Photo from Mount Royal, Frisco, Colorado.

"That is happiness; to be disolved into something complete and great. When it comes to one, it comes as naturally as sleep." - Willa Cather

Sunday 17 November 2013

Grenaa 6 Hour Run

Yesterday's 6 hour run was definitely one for the books. Not just the race itself, but the entire experience of travelling from Næstved to Grenaa, staying at a lovely home in Sangstrup and being part of the Grenaa 6 hour weekend. Honestly, had it not been this particular 6 hour race and the timing of it, I may have never run a 6 hour race again. I had this voice in my head that said I could never again run on such an unvaried surface for so long without getting problems with my hip. This was my chance to tackle my fear with a new running technique and new training plan.

At the start line (yes, you can see me in the white compression socks), I couldn't help thinking of being in the exact same place last year... and dropping out after running 42 km in 4 hours with severe hip pain. I had a much better feeling yesterday. For one, I felt energetic and ready to race.

The start was really interesting. Almost immediately I noticed I had forgotten to change my Garmin from miles to kilometers and staying on pace for running 70k was going to be a constant challenge of my math skills.

Shortly after that, a woman passed me. I entertained the notion of holding on to her, but she was going 6:30 min/mile pace. I did not recognize her and I doubted a woman out here could run 80 km in 6 hours, so I figured it was smartest to let her go.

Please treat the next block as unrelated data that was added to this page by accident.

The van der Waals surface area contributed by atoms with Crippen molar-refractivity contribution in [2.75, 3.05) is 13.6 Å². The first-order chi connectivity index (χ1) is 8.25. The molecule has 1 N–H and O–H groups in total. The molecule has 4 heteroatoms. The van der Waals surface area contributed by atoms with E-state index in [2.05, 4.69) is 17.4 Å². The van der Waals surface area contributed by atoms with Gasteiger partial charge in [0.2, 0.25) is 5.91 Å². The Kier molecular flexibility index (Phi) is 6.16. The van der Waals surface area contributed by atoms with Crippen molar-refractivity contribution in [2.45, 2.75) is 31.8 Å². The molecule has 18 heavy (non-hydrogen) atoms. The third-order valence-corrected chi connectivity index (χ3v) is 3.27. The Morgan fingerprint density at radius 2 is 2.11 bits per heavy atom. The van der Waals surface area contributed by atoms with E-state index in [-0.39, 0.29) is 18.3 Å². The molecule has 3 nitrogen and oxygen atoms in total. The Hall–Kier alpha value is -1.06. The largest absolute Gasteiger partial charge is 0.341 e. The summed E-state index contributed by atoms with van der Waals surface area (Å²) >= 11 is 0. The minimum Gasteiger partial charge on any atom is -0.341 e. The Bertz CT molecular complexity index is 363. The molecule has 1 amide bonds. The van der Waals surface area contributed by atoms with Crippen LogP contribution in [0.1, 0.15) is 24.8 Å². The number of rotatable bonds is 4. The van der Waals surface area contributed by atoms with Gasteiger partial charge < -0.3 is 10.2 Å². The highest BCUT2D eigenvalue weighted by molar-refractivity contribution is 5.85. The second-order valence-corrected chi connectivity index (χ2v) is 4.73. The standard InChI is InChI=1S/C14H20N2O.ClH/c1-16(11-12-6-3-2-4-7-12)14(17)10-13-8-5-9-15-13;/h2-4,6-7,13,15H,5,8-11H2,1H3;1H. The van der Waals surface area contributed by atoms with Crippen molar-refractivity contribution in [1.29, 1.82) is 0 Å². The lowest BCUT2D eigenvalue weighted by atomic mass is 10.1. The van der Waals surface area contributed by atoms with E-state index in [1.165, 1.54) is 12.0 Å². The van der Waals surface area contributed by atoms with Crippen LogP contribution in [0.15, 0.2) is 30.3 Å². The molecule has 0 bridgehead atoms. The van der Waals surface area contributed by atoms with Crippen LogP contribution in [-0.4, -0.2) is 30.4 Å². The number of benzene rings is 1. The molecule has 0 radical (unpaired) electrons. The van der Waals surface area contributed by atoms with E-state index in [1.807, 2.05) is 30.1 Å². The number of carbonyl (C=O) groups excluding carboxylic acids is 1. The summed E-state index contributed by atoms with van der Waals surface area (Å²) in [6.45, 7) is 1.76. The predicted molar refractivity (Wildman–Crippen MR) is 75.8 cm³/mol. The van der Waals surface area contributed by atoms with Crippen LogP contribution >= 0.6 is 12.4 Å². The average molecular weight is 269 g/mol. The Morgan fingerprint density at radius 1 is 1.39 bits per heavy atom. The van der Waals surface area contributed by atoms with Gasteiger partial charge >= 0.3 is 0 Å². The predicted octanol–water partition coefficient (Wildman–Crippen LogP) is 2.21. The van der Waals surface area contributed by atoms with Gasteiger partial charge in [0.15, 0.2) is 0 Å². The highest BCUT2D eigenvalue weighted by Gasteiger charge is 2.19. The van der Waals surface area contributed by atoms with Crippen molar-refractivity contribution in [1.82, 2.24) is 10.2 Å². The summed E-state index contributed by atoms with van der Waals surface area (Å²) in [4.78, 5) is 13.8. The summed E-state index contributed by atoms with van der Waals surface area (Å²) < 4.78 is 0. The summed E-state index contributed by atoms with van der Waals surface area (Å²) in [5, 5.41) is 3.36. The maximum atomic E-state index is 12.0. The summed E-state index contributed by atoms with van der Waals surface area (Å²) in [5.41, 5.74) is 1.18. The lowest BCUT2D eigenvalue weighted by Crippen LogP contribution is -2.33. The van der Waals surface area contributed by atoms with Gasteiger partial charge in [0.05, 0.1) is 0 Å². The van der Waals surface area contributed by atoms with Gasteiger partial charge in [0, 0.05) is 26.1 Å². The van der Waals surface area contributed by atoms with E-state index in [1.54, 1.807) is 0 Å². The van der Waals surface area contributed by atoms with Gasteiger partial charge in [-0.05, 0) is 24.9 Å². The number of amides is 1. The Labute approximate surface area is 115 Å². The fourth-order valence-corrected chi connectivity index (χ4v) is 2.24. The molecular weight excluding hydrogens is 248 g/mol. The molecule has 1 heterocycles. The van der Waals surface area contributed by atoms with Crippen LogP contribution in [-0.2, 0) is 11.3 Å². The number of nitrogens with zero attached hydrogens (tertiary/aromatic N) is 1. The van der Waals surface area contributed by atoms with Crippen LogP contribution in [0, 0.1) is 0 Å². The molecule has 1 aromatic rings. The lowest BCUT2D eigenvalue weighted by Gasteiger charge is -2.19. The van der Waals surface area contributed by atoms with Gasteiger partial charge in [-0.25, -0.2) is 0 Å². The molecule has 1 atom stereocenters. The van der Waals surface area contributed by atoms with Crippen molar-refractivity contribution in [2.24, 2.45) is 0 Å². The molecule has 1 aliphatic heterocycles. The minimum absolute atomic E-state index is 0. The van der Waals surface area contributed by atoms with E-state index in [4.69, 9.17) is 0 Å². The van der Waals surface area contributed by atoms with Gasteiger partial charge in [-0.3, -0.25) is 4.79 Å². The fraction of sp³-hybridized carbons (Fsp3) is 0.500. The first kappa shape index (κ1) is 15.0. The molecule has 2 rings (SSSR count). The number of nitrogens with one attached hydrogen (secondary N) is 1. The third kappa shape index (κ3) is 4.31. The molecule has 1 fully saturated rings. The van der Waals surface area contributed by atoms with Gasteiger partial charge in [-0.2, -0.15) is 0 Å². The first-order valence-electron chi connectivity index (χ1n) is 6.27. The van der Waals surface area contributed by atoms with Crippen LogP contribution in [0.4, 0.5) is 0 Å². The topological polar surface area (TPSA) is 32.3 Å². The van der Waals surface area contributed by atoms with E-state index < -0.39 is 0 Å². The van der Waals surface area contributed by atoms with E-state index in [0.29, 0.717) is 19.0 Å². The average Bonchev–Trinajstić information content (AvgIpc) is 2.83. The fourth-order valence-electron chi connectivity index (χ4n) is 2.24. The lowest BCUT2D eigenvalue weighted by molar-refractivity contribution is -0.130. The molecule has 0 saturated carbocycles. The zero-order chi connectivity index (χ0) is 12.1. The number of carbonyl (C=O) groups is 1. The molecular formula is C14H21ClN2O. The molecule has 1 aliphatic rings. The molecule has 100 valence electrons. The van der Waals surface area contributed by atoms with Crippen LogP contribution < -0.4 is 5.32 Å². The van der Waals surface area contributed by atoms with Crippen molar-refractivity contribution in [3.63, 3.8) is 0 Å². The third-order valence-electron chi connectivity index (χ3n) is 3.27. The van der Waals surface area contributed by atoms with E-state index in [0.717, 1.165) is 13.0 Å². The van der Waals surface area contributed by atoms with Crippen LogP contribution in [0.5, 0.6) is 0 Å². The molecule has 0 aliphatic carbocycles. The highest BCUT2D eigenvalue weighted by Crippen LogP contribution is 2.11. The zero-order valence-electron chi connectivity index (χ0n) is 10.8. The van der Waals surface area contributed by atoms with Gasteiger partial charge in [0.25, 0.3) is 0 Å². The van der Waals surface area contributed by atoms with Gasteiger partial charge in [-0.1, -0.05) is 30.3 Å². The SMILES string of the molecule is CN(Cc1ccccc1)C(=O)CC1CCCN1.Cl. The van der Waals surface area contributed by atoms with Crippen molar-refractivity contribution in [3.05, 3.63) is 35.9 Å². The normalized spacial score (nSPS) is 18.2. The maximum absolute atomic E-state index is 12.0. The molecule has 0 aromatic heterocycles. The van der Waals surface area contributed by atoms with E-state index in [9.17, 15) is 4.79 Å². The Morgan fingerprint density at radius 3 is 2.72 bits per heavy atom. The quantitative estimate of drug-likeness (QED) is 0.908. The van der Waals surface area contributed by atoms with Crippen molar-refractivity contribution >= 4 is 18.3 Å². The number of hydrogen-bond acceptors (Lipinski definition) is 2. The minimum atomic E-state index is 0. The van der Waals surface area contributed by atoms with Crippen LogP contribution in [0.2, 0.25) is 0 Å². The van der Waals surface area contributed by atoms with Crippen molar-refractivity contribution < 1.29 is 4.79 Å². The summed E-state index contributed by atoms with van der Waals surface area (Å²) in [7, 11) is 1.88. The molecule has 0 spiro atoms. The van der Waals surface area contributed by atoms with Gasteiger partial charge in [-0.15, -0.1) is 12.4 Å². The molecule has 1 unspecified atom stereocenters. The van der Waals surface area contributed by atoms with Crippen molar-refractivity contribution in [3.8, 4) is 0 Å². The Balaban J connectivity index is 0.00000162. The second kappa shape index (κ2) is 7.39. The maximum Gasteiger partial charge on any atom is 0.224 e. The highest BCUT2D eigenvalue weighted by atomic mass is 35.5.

Just before the marathon, I passed her and felt very good in my skin.

There were really no lows yesterday. I just enjoyed running. The joy of constantly lapping people doesn't get old. I had also forgotten that about 80% of the course is on forest trails and only 20% on asphalt, so really an ideal surface for someone like me to run a 6 hour race on. Not to mention all of the people cheering at the aid station and really all along the course. This is a big advantage of a compact route.

It was, to be exact, a 3.13 km loop, which had two really sharp turns that really irritated my right hip. And that hip was killing me between miles 10 and 20, but I had also experienced this at Superior and Glacial Trail and it went away. The same thing happened yesterday. The more I live with my dysfunctional hip, the more I realize, the femoral head is simply not attached to the acetabulum correctly. It probably never will be. As I run, the problem gets worse, but then my muscles tighten and get inflamed and the actual hip pain goes away. And, in all honestly, the length and severity of the problem keeps becoming less, so maybe it will actually go away.